Free Shipping on US Orders Over $300

Trail Update: The Red Dirt Path

Trail Update: The Red Dirt Path

Journey Man and I hitched back to trail and started our walk down the red dirt path. Surrounded by pines and green undergrowth, it felt like we were hiking on a whole new trail! It was refreshing not to have my foot slip with every step. My mind could wander as I walked rather than needing complete concentration as I moved down the trail.

Despite the flat grade and relatively soft dirt, the bottom of my feet were soon sore. My shoulder straps cut down into my back. I checked my watch often enough to get a little frustrated because time was going by so slowly. 

Six miles into the day, we arrived at a junction to Burney Falls. We turned down the path and took a scenic loop trail that descended down to the water. The path was shaded and the trees were draped on emerald colored moss. We approached the falls and were welcomed with a gloriously cool mist. Journey Man and I found a spot away from other visitors and I carefully unwrapped a ball of tinfoil to uncover my leftover pizza rolls—a delicious treat for lunch. 

My frustration melted away as the food settled into my stomach and I took in the sight. The falls towered over us; strong water tumbled downwards over moss covered boulders. Journey Man and I pointed out different paths along which the water cascaded. “Do you ever try to watch one water drop travel from the top to the bottom of the falls?” he asked. I squinted up into a ray of light and caught a drop as it leapt from the upper ledge. It fell and still I held it in my sight, or I thought I did. It quickly folded in with the rest of the falling water. I tried following a few more drops to no avail. I sat back and closed my eyes for a moment, soaking in the mist droplets that landed on my face and hair instead.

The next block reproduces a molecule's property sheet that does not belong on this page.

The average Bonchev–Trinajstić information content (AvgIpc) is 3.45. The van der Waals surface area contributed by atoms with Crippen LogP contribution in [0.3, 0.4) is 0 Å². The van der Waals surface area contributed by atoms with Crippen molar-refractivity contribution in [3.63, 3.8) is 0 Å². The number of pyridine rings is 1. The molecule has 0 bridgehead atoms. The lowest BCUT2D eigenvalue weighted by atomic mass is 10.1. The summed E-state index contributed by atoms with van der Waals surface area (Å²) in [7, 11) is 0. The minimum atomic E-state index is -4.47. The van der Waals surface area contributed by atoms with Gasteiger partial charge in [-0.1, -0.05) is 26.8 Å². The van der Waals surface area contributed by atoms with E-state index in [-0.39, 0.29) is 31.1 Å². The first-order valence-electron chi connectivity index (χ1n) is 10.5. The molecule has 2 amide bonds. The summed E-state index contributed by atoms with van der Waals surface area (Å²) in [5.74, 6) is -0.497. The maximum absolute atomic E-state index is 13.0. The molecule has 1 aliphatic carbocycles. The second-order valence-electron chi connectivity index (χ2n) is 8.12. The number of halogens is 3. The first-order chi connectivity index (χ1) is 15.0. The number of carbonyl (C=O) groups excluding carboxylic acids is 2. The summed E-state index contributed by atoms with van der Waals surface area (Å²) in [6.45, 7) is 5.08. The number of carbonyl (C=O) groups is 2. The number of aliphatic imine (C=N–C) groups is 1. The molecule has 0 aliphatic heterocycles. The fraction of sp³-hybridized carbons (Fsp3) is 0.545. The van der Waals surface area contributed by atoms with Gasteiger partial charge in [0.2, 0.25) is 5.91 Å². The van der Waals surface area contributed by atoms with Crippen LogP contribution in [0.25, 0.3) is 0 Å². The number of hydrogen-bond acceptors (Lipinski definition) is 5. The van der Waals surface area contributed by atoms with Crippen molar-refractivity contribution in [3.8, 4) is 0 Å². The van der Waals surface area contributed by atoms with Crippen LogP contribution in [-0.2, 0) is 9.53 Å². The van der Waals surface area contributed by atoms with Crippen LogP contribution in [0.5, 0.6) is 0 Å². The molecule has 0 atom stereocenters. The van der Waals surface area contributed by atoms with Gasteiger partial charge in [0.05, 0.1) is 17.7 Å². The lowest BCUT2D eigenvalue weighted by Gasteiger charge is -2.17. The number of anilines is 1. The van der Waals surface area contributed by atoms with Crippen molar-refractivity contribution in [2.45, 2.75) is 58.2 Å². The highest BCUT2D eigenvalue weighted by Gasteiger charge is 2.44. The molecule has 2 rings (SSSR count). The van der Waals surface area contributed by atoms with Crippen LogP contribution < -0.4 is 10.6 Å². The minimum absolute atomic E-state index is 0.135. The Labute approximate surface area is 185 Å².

Journey Man and I hung out by the falls for a couple hours. Getting back on trail was tough, but Burney Falls served as a good reminder of the blessings the Trail provides whether it’s along the red line or a detour off of it.


After receiving some sad news from a good friend last night, I woke up feeling down. I whole Journey Man up to watch the sunset, but snuggled back into my quilt. The wind blew across the ridge where we camped and the wildflowers swayed back and forth. The three others in our group packed up their tents and started their hike, but still I remained in my bed. 

I knew I had to get the day started, so I changed into my hiking clothes and got out of the tent to filter water. Journey Man wrapped his arms around me for a tight embrace when he noticed the tears in my eyes. I tried to rush through the rest of the morning chores, but Journey Man sat down and started a pot of coffee. “Let’s enjoy the morning,” he said. I started to protest—it was gonna be a scorcher and I knew we needed to get going—but he shook his head. We sat and drank hot coffee and ate breakfast before heading out.

For the rest of the day, I didn’t think about mileage or my pace; I just felt. I breathed through the suffocating heat and felt the sweat drip down the back of my knees. Since we started late, had a climb and long stretch of blowdowns in the heat of the day, we had only gone twelve miles by the time we got to a water source at 3pm. I walked into a grove of pines and spread out my tarp. I laid down and looked up at the trees towering over me. I watched the insects hovering in the air and listened to the birdsongs. I noticed the leaf light glimmering as the light breeze shook the branches. I felt so content, I got visible goosebumps. 

One of my favorite parts of thru hiking is the freedom to take space, reflect, process and be present.

- Mantis

Previous Next